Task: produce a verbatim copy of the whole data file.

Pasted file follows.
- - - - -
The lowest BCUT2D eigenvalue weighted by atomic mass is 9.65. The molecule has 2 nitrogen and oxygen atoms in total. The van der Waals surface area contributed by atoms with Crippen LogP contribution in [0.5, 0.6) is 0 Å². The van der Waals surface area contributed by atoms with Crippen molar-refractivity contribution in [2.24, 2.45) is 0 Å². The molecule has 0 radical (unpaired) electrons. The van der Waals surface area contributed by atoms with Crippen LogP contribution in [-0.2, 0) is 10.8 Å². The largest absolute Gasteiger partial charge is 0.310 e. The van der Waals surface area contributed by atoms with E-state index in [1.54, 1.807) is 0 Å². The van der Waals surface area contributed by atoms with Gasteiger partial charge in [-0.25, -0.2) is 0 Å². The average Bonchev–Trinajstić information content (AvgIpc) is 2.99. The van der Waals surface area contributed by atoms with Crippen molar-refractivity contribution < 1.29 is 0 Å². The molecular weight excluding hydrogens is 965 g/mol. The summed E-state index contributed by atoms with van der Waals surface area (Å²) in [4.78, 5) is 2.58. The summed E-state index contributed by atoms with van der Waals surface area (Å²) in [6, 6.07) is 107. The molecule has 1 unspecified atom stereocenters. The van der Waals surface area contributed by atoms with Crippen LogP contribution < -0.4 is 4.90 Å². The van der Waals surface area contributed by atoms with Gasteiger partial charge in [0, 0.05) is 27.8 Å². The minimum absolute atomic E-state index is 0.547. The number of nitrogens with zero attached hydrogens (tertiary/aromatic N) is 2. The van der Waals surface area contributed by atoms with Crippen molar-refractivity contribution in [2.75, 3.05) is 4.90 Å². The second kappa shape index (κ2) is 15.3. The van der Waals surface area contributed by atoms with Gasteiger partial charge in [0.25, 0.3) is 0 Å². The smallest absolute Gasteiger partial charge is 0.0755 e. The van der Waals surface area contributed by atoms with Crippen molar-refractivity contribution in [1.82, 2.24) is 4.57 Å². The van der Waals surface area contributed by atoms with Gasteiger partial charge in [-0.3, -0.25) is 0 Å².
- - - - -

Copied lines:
The lowest BCUT2D eigenvalue weighted by atomic mass is 9.65. The molecule has 2 nitrogen and oxygen atoms in total. The van der Waals surface area contributed by atoms with Crippen LogP contribution in [0.5, 0.6) is 0 Å². The van der Waals surface area contributed by atoms with Crippen molar-refractivity contribution in [2.24, 2.45) is 0 Å². The molecule has 0 radical (unpaired) electrons. The van der Waals surface area contributed by atoms with Crippen LogP contribution in [-0.2, 0) is 10.8 Å². The largest absolute Gasteiger partial charge is 0.310 e. The van der Waals surface area contributed by atoms with E-state index in [1.54, 1.807) is 0 Å². The van der Waals surface area contributed by atoms with Gasteiger partial charge in [-0.25, -0.2) is 0 Å². The average Bonchev–Trinajstić information content (AvgIpc) is 2.99. The van der Waals surface area contributed by atoms with Crippen molar-refractivity contribution < 1.29 is 0 Å². The molecular weight excluding hydrogens is 965 g/mol. The summed E-state index contributed by atoms with van der Waals surface area (Å²) in [4.78, 5) is 2.58. The summed E-state index contributed by atoms with van der Waals surface area (Å²) in [6, 6.07) is 107. The molecule has 1 unspecified atom stereocenters. The van der Waals surface area contributed by atoms with Crippen LogP contribution < -0.4 is 4.90 Å². The van der Waals surface area contributed by atoms with Gasteiger partial charge in [0, 0.05) is 27.8 Å². The minimum absolute atomic E-state index is 0.547. The number of nitrogens with zero attached hydrogens (tertiary/aromatic N) is 2. The van der Waals surface area contributed by atoms with Crippen molar-refractivity contribution in [2.75, 3.05) is 4.90 Å². The second kappa shape index (κ2) is 15.3. The van der Waals surface area contributed by atoms with Gasteiger partial charge in [0.25, 0.3) is 0 Å². The smallest absolute Gasteiger partial charge is 0.0755 e. The van der Waals surface area contributed by atoms with Crippen molar-refractivity contribution in [1.82, 2.24) is 4.57 Å². The van der Waals surface area contributed by atoms with Gasteiger partial charge in [-0.3, -0.25) is 0 Å².